Updates from Day 17 on the R/V Alucia: Popular cruise catch phrases

Hey everyone,

Checking in with you again from somewhere south of Cuba! I realize I haven’t quite filled you in on what we have been doing the past two days! Recently, our days have involved lots of diving, surveying, and water sampling (Surprise/ bet you didn’t see that coming!?!). We are trying to make the most of the last few working “Science” days (count: 3) that we have until we turn around and head back to the US.

Today, I wanted to record a couple of phrases, sayings, and cruise mottos that have become important, motivational, and funny to the science team and the crew of the Alucia over the past few weeks.

“This science ain’t gonna science itself!” – Phrase coined by Mitch (of the Alucia crew). Usually said as we are loading up the Northwind and/or zodiac with all of our diving and science gear or as we are preparing to jump into the water before a dive.

“The pool is open!” – Scuba Steve’s (Alucia diving officer) way to inform the divers that they can jump into the water and begin the dive.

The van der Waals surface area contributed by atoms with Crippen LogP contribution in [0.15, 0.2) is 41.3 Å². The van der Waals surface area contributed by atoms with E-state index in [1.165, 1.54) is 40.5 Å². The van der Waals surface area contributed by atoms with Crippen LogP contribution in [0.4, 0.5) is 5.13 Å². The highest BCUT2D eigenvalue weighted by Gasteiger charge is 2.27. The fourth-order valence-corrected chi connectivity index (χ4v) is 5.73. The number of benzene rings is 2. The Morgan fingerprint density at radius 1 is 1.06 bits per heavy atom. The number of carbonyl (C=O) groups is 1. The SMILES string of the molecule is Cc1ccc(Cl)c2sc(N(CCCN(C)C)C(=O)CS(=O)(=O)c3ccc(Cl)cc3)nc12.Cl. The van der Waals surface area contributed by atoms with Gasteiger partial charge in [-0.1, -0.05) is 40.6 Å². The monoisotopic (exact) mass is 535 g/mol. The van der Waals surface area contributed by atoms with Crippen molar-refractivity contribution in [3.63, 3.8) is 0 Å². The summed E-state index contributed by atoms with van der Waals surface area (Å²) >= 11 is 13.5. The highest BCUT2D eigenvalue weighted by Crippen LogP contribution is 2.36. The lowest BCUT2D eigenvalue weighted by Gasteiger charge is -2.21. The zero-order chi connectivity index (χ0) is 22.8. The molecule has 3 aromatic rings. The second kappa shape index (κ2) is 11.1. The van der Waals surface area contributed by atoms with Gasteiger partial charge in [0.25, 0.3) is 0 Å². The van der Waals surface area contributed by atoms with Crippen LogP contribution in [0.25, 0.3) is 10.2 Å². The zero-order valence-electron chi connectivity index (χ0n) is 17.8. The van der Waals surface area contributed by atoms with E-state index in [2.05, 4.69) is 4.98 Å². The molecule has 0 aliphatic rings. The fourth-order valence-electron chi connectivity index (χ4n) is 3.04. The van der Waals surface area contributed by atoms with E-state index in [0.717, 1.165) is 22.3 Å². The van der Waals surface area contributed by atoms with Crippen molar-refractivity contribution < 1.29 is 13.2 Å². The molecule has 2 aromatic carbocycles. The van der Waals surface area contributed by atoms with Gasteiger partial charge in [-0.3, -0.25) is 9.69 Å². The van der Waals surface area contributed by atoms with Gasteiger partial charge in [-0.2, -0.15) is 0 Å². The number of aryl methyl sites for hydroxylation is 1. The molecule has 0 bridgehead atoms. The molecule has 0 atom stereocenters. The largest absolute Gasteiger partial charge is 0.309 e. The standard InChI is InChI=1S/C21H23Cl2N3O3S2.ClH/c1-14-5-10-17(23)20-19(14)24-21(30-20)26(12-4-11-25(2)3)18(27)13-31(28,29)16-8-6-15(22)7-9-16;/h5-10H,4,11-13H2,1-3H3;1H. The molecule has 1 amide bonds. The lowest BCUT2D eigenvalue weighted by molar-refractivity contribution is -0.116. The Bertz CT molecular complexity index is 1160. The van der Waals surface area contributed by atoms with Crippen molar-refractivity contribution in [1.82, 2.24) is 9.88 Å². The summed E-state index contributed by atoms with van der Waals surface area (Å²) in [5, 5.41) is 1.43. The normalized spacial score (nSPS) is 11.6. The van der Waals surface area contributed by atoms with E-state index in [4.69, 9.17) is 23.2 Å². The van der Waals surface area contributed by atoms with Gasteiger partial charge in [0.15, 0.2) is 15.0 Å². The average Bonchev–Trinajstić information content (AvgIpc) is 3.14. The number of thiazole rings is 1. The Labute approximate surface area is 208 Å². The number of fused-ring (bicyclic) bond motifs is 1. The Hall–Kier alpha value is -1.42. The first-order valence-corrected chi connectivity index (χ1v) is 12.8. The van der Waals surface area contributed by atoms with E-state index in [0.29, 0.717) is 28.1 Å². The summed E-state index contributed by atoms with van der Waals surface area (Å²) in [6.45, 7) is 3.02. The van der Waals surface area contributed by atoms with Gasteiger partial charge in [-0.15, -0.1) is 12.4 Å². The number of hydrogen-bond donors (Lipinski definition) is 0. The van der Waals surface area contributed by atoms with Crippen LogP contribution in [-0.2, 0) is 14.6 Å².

“DIIISSSCCCCOOO!” – What I say whenever I see the instrument. Also what I say whenever I am carrying the instrument and anyone is in my way (what I really mean is “This thing is heavy and I need you to move!”).

“Where’s your passport, Tyler?” – Tyler Tamasi and I have this running joke of making each other search frantically for our passports at random moments in time. We are both terrified of losing them!

“I want it that way.” – Amy and I belted out this phrase (and sang it within the Backstreet Boys song it belongs to) and danced to it during lab work one day. We will never be the same. A true bonding moment between advisor and graduate student!

“You owe me a beer.” – Crew members say this to Science members when they find something wrong with a scientist’s dive gear set-up or when he/she forgets some piece of equipment on the Alucia and we have to turn back around.

“Where’s Avalon?” – Avalon is the local dive guide group. They have been diving with us frequently, but they have the tendency to be late so we are always wondering where they are!

“What time is the transfer boat coming?”- Wondering when the boats that are bringing people back and forth from Cuba to our boat will get to the Alucia.

“How’s it going?”- Favorite phrase of a few select individuals on this boat.

“Is the internet working?” – Said with frequently with terror  by everyone on the boat.

Thanks for reading!

The pool is open!
Tyler, Kalina, and Ashlee loading up the Northwind!

 

 

Updates from Day 15 on the R/V Alucia: A-Z Alucia!

Hey everyone,